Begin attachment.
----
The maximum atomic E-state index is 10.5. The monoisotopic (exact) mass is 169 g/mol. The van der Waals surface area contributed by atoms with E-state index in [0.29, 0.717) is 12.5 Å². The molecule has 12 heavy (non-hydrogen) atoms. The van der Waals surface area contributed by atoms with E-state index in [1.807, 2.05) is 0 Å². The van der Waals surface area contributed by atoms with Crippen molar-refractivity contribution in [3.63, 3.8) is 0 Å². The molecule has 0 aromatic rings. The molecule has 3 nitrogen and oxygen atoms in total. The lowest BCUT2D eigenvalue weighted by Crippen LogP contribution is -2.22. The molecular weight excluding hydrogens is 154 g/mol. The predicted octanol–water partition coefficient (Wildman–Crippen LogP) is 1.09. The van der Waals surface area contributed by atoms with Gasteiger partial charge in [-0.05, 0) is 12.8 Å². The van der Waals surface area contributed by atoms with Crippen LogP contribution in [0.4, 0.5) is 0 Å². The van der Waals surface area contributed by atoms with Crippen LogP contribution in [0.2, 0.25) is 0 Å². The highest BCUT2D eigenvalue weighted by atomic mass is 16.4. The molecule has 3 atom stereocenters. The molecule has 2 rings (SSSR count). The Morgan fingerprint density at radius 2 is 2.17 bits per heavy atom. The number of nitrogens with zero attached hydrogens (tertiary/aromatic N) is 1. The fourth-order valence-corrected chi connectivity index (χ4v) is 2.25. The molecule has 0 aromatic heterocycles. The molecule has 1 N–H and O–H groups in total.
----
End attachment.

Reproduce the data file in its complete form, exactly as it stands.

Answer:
The maximum atomic E-state index is 10.5. The monoisotopic (exact) mass is 169 g/mol. The van der Waals surface area contributed by atoms with E-state index in [0.29, 0.717) is 12.5 Å². The molecule has 12 heavy (non-hydrogen) atoms. The van der Waals surface area contributed by atoms with E-state index in [1.807, 2.05) is 0 Å². The van der Waals surface area contributed by atoms with Crippen molar-refractivity contribution in [3.63, 3.8) is 0 Å². The molecule has 0 aromatic rings. The molecule has 3 nitrogen and oxygen atoms in total. The lowest BCUT2D eigenvalue weighted by Crippen LogP contribution is -2.22. The molecular weight excluding hydrogens is 154 g/mol. The predicted octanol–water partition coefficient (Wildman–Crippen LogP) is 1.09. The van der Waals surface area contributed by atoms with Gasteiger partial charge in [-0.05, 0) is 12.8 Å². The van der Waals surface area contributed by atoms with Crippen LogP contribution in [0.4, 0.5) is 0 Å². The van der Waals surface area contributed by atoms with Crippen LogP contribution in [0.2, 0.25) is 0 Å². The highest BCUT2D eigenvalue weighted by atomic mass is 16.4. The molecule has 3 atom stereocenters. The molecule has 2 rings (SSSR count). The Morgan fingerprint density at radius 2 is 2.17 bits per heavy atom. The number of nitrogens with zero attached hydrogens (tertiary/aromatic N) is 1. The fourth-order valence-corrected chi connectivity index (χ4v) is 2.25. The molecule has 0 aromatic heterocycles. The molecule has 1 N–H and O–H groups in total.